September 2018


We live in an era where everything (almost) is instant. Social media, the internet and technology in general has made us seek for instant approval, instant satisfaction and instant everything. If you want to buy something you go to Amazon or Skroutz and in a few clicks your order is processed. If you want instant approval you upload a photo on one of the many social media and you track how many likes and comments you get.

Do you want a language certificate? No problem, just pick one of the 24 that are on offer in Greece and you will get something. Does your child get low grades? A quick phone call to the school complaining or in some cases threatening that the school down the block guarantees 100% pass rate might do the trick.

One might argue that there is nothing wrong with that. Or is it? When even the weakest students pass a class or get a certificate do we boost their ego and self-esteem or do we raise a generation which will expect that everything in life will come with little to no effort? Do we nullify the importance of a praise, award or certificate by offering it to everyone? At the end of the day everybody will get something.

However the time will come when students become adults and have to face reality, work and relationships. Most of them fail miserably and realise that school has not given them the right skills to deal with life but the skillset to deal with an exam.
So a question arises, one that concerns teachers. Should we focus on content or process? Is it more important to teach how to solve a mathematical problem for example or is it better to teach students how to develop their problem solving skills that will help them later in life?

A proverb says “give a man a fish and you feed him for a day; teach a man to fish and you feed him for a lifetime”

Focusing on teaching students rather than covering content is hard because students learn at such different rates. Verbally practicing their reasoning and then translating that into written explanations help all students show what they know.
Studies suggest that when teachers come face to face with failure in the classroom, they revert to teaching to their comfortable level (which may not be working) or teaching the way they were taught way back when they themselves were at school.
Teachers of the future are today’s multifaceted teachers educating and preparing students to meet the demands of the post-secondary arena and job market. These teachers will focus less on testing and more on the teaching skills that place students on a trajectory to meet testing demands and beyond.

Paper/pencil tests have their place in assessing a student’s level of understanding of concepts. Life is filled with tests, many of which will not be on paper but on one’s ability to apply various skills. Teamwork and communication skills come to mind. These are skills under assault by technology that encourages solitary activity (texting); hence, it is important to incorporate skills that provide equilibrium and reach all learners.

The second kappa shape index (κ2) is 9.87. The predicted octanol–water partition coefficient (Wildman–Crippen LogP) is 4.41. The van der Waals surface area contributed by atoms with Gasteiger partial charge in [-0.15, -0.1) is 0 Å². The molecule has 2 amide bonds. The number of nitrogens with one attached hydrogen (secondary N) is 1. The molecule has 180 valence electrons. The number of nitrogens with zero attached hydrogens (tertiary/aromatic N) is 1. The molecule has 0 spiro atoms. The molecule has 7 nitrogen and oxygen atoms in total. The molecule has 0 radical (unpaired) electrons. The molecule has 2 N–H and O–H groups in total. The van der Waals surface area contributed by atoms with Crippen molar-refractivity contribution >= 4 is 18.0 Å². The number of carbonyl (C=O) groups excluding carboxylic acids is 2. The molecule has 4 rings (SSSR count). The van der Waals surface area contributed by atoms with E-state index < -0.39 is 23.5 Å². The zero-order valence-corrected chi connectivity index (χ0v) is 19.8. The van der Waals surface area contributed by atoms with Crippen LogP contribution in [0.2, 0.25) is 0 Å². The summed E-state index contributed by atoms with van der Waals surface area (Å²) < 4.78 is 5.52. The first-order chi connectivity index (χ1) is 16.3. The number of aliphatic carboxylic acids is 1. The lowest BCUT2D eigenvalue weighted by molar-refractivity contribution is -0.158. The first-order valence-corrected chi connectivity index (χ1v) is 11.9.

Language learners need opportunities to work together, find meaning, and engage in conversations in order to produce language that represents their thinking. This helps them interpret the new language and is more likely to bring about the production of content that the native students produce.

Giving more processing time after shorter input of new material is critical. This means that teachers might cover less content, but spend more time having students process it. Slowing the pace is hard for teachers who are passionate about their content.

Teachers need to not only get students’ attention, but also keep it and motivate the kind of perseverance that results in more complex problem solving and reasoning which is no small task.

Instead of solving multiple exercices as a warm up, students may now be asked to determine what the question is asking and the steps necessary to solve it.
Explaining their thinking on these steps means preparations now require many more opportunities to practice writing and speaking about their reasoning regularly in the classroom.

Teachers know what explanatory paragraphs should look and sound like. Teachers direct students to turn to their text to read a difficult paragraph and pick out the key vocabulary. Once defined, students are reminded to use those words to create their explanations. The problem is that many students resist writing.

Oral rehearsal is one key that helps to spark their written explanations and giving them a sentence starter seems to prime the pump. Opportunities to socialize with peers are something most students crave. Channeling those interactions into “on topic” conversations that can then be recorded as evidence of their thinking requires some strategic teacher interventions.

It’s not just the assessments that drive instruction, but also the idea that teachers are preparing students for life and a job market where verbal and written communication skills are paramount to their success.

In order to get students to that level of proficiency, teachers should focus on teaching not content; content delivery changes all the time depending on the make-up of the class e.g. In mixed ability classes, the pacing and delivery of the content is affected.